Katakana

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Introduction
Katakana (片仮名, literally: "fragmentary kana") are a Japanese syllabary, one of four Japanese writing systems (the others are hiragana, kanji and rōmaji).

Katakana are characterized by squarish lines and are the simplest of the Japanese scripts.

Katakana are used for:

  • Emphasis, like italics in English.
  • Onomatopoeia, for example hii ヒー means "sigh".
  • Names of animal and plant species.
  • Transliteration of words from foreign languages (called gairaigo). For example, "television" is written terebi テレビ. Foreign phrases are usually transliterated with a middle dot separating the words.

If you have a font including Japanese characters, you can view the following charts of katakana together with their Hepburn romanization (otherwise visit the page for hiragana).

The first chart sets out the standard katakana (characters in red are obsolete):

ア a イ i ウ u エ e オ o
カ ka キ ki ク ku ケ ke コ ko キャ kya キュ kyu キョ kyo
サ sa シ shi ス su セ se ソ so シャ sha シュ shu ショ sho
タ ta チ chi ツ tsu テ te ト to チャ cha チュ chu チョ cho
ナ na ニ ni ヌ nu ネ ne ノ no ニャ nya ニュ nyu ニョ nyo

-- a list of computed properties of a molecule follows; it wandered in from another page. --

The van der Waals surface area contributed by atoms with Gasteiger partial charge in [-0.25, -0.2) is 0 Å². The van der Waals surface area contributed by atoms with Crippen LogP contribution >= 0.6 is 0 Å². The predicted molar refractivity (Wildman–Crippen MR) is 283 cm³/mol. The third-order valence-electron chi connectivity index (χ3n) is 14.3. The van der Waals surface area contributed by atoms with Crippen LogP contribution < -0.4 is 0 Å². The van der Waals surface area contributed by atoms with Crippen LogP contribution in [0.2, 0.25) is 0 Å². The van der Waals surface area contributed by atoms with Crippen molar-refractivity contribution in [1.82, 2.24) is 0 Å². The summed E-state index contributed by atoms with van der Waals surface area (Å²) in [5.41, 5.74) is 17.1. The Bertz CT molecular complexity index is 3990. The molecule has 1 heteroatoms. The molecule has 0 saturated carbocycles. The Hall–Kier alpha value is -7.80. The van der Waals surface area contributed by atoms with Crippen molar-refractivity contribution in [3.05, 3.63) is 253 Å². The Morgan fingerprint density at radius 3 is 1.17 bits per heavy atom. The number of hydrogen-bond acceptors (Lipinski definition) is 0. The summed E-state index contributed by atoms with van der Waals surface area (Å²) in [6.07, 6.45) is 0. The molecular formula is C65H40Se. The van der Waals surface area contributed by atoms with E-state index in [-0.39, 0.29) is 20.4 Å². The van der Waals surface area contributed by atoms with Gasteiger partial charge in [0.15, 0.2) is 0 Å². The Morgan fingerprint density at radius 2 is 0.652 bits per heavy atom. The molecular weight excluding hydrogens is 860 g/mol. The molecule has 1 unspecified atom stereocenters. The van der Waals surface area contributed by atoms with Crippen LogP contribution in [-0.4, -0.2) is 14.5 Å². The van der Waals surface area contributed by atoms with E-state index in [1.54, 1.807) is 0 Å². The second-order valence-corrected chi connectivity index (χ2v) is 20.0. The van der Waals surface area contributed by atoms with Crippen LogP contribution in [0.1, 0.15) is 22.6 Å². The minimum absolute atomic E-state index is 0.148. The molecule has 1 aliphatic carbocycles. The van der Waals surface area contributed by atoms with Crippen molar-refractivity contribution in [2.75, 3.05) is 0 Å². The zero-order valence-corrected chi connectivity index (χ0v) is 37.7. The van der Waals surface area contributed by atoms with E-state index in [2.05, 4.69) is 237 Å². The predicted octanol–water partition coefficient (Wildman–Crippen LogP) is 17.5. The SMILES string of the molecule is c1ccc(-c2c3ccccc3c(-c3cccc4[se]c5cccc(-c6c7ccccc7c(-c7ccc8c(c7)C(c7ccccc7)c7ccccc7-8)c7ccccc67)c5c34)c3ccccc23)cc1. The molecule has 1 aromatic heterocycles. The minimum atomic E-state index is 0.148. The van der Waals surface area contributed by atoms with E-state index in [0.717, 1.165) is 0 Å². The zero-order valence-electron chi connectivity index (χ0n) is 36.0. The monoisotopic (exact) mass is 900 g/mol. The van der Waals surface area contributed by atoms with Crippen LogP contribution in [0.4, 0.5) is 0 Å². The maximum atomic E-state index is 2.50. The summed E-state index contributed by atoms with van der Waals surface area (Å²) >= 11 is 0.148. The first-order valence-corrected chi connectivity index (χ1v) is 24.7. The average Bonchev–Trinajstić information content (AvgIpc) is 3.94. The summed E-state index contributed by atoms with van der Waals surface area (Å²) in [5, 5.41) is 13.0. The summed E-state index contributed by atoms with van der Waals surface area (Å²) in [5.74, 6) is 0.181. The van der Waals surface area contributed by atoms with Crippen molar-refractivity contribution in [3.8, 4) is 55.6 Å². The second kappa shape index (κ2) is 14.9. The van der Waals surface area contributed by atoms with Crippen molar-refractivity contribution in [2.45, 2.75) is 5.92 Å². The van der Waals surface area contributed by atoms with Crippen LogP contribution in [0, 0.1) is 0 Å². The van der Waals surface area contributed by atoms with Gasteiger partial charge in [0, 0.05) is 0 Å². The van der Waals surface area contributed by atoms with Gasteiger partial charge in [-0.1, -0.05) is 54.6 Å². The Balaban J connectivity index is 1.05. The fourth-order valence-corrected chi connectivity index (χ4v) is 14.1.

ハ ha ヒ hi フ fu ヘ he ホ ho ヒャ hya ヒュ hyu ヒョ hyo
マ ma ミ mi ム mu メ me モ mo ミャ mya ミュ myu ミョ myo
ヤ ya
ユ yu
ヨ yo
ラ ra リ ri ル ru レ re ロ ro リャ rya リュ ryu リョ ryo
ワ wa ヰ wi
ヱ we ヲ wo

ン n
ガ ga ギ gi グ gu ゲ ge ゴ go ギャ gya ギュ gyu ギョ gyo
ザ za ジ ji ズ zu ゼ ze ゾ zo ジャ ja ジュ ju ジョ jo
ダ da ヂ ji ヅ zu デ de ド do
バ ba ビ bi ブ bu ベ be ボ bo ビャ bya ビュ byu ビョ byo
パ pa ピ pi プ pu ペ pe ポ po ピャ pya ピュ pyu ピョ pyo

The second chart sets out modern additions to the katakana. These are used mainly to represent the sounds in words in other languages.

イェ ye
ウィ wi ウェ we ウォ wo
ヴァ va ヴィ vi ヴ vu ヴェ ve ヴォ vo
シェ she
ジェ je
チェ che
ティ ti トゥ tu
テュ tyu
ディ di ドゥ du
デュ dyu
ツァ tsa ツィ tsi ツェ tse ツォ tso
ファ fa フィ fi フェ fe フォ fo
フュ fyu

Katakana are also sometimes used to write the Ainu language; there, consonants without a following vowel are indicated by writing the symbol for consonant+u (in the case of sh, consonant+i) small. Thus, for instance, a small プ represents p.

History

Katakana were developed by students who used parts of man'yōgana characters as shorthand when writing down words whose proper Chinese characters were unknown. For example, ka カ comes from the left side of ka 加 "increase".

Up until a series of orthographic reforms immediately following World War II, katakana was used for okurigana in official documents, and frequently in other contexts.

Katakana in Unicode
Unicode, Katakana occupy code points U+30A0 to U+30FF [1] 

    0 1 2 3 4 5 6 7 8 9 A B C D E F
30A  
30B  
30C  
30D  
30E  
30F  
About this article
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